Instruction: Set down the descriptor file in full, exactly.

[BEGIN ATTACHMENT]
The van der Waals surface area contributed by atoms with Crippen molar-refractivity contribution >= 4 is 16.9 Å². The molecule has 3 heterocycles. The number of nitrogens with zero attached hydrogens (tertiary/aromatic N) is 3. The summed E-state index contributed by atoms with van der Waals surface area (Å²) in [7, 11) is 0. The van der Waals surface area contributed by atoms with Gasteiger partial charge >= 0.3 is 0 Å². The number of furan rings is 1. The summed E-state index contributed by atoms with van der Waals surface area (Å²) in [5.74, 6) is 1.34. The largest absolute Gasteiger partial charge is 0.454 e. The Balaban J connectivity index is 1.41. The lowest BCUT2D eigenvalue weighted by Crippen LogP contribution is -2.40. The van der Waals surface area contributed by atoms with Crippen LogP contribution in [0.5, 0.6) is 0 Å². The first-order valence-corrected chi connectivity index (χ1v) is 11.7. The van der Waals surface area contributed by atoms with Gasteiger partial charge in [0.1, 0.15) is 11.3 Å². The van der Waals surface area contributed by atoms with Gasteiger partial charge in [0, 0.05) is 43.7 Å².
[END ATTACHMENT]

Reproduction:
The van der Waals surface area contributed by atoms with Crippen molar-refractivity contribution >= 4 is 16.9 Å². The molecule has 3 heterocycles. The number of nitrogens with zero attached hydrogens (tertiary/aromatic N) is 3. The summed E-state index contributed by atoms with van der Waals surface area (Å²) in [7, 11) is 0. The van der Waals surface area contributed by atoms with Gasteiger partial charge >= 0.3 is 0 Å². The number of furan rings is 1. The summed E-state index contributed by atoms with van der Waals surface area (Å²) in [5.74, 6) is 1.34. The largest absolute Gasteiger partial charge is 0.454 e. The Balaban J connectivity index is 1.41. The lowest BCUT2D eigenvalue weighted by Crippen LogP contribution is -2.40. The van der Waals surface area contributed by atoms with Crippen LogP contribution in [0.5, 0.6) is 0 Å². The first-order valence-corrected chi connectivity index (χ1v) is 11.7. The van der Waals surface area contributed by atoms with Gasteiger partial charge in [0.1, 0.15) is 11.3 Å². The van der Waals surface area contributed by atoms with Gasteiger partial charge in [0, 0.05) is 43.7 Å².